My visits to grocery stores and pharmacies always are never complete without a peek at the shelves with supplements, especially those created for children. I also spend quite some time online searching for the best options for my clients and parents from my community.
Every time I notice more and more variety and often quite significant improvements. Some of my recent favorites:
- more supplements for kids now include iron (yay!). It is harder to mask its flavor so not all supplement manufacturers are prepared to handle that. Do not expect to find iron in a vast majority of kids gummy supplements, despite the fact that it is a nutrient of concern for many kids.
- better delivery methods for some supplements, like vitamin D. I personally like taking mine as a spray and my kids enjoy it too. I do not think they would be as compliant with taking bulky capsules.
- they taste better and offer more variety of flavors. As you know, the taste is a very important factor to consider when choosing a supplement for a child.
What are the signs that your child may need a supplement?
Your child may not need a supplement if:
- they eat some fruit and/or vegetables every day
- eat cold-water fish twice a week or are older than 2 and eat seeds and nuts a few times a day
- eat iron-rich foods twice a day
- eats 2-3 servings of calcium-rich foods a day
- are not vegan
- do not have medical conditions that may interfere with the absorption of nutrients, e.g. celiac disease.
How to choose your supplement
The truth is, if you reading my blog, chances are your child is not a perfect eater. And in this case, it may be worth looking into supplements to support your little one nutritionally while you are working on optimizing feeding.
And I have to be honest with you – my favorite benefit of nutritional supplements for picky eaters is that they give enough peace of mind to parents to step back and create more pressure-free space at meals.
But I am always very careful before recommending a supplement. It is very easy to overdo certain nutrients or pick a brand that will not include the nutrients that are more important.
Here are the steps to consider before choosing a supplement:
- Talk to your doctor or dietitian first. Please. They may recommend a specific brand or even a separate nutrient. If your teen is not getting enough calcium, you may need a separate supplement as most “multi” formulas contain a very small amount of it. If your toddler is not getting any Omega3 from the diet, your provider may recommend fish or algae oil. For a vegan child, you may be recommended to add vitamin B12 from a supplement or fortified foods.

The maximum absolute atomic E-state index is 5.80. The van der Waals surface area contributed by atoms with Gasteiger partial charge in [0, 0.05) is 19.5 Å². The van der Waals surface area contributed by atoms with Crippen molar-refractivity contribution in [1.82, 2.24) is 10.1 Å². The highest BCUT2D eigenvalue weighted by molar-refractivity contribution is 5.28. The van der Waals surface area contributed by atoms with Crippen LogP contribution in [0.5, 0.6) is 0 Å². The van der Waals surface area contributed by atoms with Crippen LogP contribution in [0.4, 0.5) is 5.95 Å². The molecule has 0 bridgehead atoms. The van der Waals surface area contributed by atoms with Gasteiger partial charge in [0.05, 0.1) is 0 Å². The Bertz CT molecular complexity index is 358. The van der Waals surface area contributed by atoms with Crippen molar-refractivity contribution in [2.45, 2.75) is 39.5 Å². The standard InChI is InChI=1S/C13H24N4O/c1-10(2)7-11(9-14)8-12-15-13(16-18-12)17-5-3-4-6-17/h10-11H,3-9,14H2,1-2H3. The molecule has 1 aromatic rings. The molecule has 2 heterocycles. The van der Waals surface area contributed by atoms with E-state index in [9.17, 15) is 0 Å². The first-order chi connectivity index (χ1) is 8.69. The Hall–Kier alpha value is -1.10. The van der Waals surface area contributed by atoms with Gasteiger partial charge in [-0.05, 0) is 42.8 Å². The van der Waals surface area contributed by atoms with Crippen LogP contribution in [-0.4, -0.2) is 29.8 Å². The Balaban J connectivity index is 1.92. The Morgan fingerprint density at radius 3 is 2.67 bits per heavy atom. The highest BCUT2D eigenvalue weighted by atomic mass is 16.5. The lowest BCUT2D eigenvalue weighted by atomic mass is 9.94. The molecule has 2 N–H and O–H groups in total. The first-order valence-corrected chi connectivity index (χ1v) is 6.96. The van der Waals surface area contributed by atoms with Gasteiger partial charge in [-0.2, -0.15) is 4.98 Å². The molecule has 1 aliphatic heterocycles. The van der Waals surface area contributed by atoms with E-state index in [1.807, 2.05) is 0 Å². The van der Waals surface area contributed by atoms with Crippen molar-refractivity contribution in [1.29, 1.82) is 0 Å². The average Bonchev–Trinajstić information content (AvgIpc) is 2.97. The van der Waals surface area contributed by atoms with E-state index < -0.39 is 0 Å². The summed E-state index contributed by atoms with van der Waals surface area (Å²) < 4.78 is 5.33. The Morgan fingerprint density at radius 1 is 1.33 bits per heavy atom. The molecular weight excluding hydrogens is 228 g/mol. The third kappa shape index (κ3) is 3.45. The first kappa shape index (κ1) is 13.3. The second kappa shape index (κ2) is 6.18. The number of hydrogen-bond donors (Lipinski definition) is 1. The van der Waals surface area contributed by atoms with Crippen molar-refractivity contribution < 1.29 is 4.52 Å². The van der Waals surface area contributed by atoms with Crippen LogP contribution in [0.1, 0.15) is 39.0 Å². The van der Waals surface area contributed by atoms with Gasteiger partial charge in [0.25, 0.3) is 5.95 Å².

- If you are choosing a supplement independently, always go for a multi with no more than 100% of the Daily Recommended Amount of nutrients. Some nutrients can be toxic in large amounts.
- Aim for a comprehensive formula that includes most of the nutrients of concern. Check this article about the top 6 nutrients that picky eaters may be struggling to get. A warning: most gummy supplements available now contain only a handful of nutrients, most of which kids easily get from a diet.
- Take fortified foods into an account. You may be surprised to find out that your child’s breakfast cereal already provides 100% of RDA’s in every bowl. Adding a supplement on top of that may result in the excess intake of certain nutrients. Some research suggests that supplements are not optimally formulated for young children and taking them on top of what children are getting from fortified cereals and formula may result in excessive intake of folate, zinc and vitamin A.
- Do not worry about the sugar in supplements. Most manufacturers add only a marginal amount that is completely justified, especially if they need to mask the unpleasant flavors of some nutrients, like iron.
- ALWAYS plan where you will lock the supplement away where small kids cannot reach them. Overdosing on certain nutrients can be extremely dangerous and the fact that some brands look and taste like candy can increase this risk.
It is not difficult to meet our nutritional needs with diet alone, especially if we take into account fortified foods. But it is convenient to have the supplement option to support our kids through tough eating patches and to close potential nutritional gaps.
Have questions or comments? Let me know in the comments.